GUWAHATI: Traffic came to a halt in the city on the last day of filing of nominations as about 25,000 supporters of BJP leader Himanta Biswa Sarma took out a 4km rally on Friday. Sarma filed his nomination at the Kamrup (metro) deputy commissioner’s office, but the three-hour jam severely inconvenienced the general public.
Sarma began his day by offering prayers at Doul Govinda Temple in north Guwahati and Kamakhya Temple. The rally, perhaps the biggest so far in this election, began at 12.05pm from Sonaram Higher Secondary School playground at Bharalumukh and went all the way up to the DC office. Sarma filed his nomination for Jalukbari constituency at 2.30pm as advised by his priest. He was accompanied by his mother Mrinalini Devi, wife Riniki Bhuyan and son Nandil.
Also giving him company were chief minister Sarbananda Sonowal, Manipur CM N Biren Singh, BJP national general secretary Dilip Saikia and Union minister Narendra Singh Tomar. Sarma has been winning non-stop from Jalukbari since 2001.
For this rally, 300 privately owned city buses were requisitioned, which affected commuters, mainly college students.
“There are 650 privately-owned city buses, of which about 150-200 have been running in the city since campaigning started. Very few were available on Friday,” said Pradip Das, general secretary of the All Assam Motor Transport Association.
Traffic diversions were put in place on both Thursday and Friday because of the nominations. Due to this, students of Cotton University whose semester examinations are on, have had to reach much earlier. Thursday was the last day of the 3rd and 5th semester undergraduate exams and 3rd semester postgraduate exams.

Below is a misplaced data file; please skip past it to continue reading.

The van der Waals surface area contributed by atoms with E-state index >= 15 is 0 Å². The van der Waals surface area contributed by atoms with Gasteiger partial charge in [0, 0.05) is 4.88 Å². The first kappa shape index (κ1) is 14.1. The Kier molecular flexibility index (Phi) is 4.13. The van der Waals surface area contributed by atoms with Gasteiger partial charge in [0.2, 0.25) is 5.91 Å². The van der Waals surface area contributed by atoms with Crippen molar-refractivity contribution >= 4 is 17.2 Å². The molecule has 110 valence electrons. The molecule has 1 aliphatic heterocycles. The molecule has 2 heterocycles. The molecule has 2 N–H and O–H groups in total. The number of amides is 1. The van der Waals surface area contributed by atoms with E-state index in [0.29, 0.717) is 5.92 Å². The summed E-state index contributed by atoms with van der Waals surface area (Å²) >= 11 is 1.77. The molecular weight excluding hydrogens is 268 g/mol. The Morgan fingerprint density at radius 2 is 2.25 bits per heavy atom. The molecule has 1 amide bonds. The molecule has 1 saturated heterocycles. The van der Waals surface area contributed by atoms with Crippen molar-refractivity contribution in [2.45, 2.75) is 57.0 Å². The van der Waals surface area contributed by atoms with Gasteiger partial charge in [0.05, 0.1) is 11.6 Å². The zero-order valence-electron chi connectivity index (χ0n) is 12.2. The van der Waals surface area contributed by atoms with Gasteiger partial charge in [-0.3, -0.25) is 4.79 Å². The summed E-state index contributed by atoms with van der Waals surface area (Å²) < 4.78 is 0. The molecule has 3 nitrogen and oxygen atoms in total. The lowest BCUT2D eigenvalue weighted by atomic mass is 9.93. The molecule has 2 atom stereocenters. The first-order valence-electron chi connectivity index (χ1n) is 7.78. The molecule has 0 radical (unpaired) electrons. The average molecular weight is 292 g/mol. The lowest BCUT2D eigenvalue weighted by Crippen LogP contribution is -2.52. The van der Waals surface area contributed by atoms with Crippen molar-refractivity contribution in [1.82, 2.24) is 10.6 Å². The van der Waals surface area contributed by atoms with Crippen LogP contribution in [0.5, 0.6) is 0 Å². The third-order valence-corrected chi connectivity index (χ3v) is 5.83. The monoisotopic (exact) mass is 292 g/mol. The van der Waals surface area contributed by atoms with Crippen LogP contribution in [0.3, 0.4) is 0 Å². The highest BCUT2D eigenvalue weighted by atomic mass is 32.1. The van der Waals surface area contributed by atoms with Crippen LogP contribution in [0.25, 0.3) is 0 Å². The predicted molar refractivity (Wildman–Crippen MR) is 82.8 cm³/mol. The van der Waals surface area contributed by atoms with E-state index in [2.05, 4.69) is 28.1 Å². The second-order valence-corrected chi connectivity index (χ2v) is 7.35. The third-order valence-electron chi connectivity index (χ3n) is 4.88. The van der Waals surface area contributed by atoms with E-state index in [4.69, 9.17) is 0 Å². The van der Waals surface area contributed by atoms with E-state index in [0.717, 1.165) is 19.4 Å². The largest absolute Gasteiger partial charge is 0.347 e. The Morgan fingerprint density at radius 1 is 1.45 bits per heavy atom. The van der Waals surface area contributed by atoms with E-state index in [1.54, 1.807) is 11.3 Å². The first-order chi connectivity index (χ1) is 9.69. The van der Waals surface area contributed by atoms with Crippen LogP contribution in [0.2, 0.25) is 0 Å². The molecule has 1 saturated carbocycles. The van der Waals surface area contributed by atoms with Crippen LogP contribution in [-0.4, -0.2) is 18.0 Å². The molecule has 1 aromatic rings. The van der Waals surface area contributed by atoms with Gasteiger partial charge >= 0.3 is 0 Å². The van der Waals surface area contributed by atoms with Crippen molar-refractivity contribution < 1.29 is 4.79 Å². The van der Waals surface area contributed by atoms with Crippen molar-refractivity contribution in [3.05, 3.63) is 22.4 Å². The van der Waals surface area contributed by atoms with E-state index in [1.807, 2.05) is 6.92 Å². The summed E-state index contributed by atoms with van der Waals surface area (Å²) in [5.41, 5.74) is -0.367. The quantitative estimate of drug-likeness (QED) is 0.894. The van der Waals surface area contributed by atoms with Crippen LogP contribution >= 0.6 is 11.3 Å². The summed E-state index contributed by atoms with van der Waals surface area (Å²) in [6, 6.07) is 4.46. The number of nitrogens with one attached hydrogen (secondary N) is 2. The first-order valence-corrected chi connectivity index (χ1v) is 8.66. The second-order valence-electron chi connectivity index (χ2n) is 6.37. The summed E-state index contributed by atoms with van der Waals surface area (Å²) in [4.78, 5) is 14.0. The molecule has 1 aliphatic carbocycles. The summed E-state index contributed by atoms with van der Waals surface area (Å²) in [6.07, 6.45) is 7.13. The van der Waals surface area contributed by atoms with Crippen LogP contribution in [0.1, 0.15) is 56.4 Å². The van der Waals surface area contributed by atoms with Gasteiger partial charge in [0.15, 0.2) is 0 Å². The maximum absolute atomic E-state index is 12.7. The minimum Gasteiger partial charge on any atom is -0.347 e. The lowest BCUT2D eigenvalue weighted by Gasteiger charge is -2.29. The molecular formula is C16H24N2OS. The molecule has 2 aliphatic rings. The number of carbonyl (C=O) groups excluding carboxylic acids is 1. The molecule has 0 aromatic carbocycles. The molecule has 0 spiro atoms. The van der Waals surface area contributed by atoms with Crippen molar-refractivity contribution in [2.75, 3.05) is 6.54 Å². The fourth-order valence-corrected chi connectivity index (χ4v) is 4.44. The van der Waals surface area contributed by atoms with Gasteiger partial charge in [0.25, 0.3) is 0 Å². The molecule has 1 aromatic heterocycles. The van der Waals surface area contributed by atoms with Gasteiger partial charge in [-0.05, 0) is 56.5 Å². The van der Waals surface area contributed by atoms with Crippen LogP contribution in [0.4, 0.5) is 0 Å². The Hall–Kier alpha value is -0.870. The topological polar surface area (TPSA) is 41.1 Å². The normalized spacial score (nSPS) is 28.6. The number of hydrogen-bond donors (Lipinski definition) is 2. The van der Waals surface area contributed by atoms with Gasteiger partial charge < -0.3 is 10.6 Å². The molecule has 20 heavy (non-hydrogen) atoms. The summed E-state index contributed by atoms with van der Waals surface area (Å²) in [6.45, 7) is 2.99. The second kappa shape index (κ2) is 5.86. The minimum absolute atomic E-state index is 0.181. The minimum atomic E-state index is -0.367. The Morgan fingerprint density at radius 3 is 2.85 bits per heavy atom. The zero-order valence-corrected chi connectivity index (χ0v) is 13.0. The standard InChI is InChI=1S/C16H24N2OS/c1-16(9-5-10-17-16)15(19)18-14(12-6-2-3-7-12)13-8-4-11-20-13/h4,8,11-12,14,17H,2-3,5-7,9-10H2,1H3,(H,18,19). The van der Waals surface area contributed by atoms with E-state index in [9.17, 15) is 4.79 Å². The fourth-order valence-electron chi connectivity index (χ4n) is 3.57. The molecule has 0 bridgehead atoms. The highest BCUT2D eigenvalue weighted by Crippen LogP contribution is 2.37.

But the most affected were patients. Ambulances got stuck in the congestion caused by the BJP rally on Friday. “Two ambulances got stuck near Fancy Bazar due to the rally. If something unwanted happens to the patients, who will take responsibility? Will Himanta Biswa Sarma or the district administration take responsibility?” a commuter said.
He was himself stuck for two hours on Friday. “Sarma may have huge support, but what is more important: lives of patients or his filing of nomination?”
Sarma’s supporters went over two layers of barricades installed about 500 metres from the DC office and shouted slogans, which wasn’t allowed. Police chased them away later.
Some supporters later told TOI that Sarma is like a guardian of the constituency. “There is no such leader who can think of defeating him. He is more than a leader,” said Sajidur Rahman, a resident of Roumari village. “The rally has not been taken out to urge people to vote for him. He doesn’t need such rallies. It is people’s love and affection for him that made them join him in large numbers.”
Another supporter, Nripen Das, had painted his face to show loyalty to Sarma. “I am even ready to sacrifice my life for him. He is our beloved guardian,” Das, a resident of Sualkuchi, said.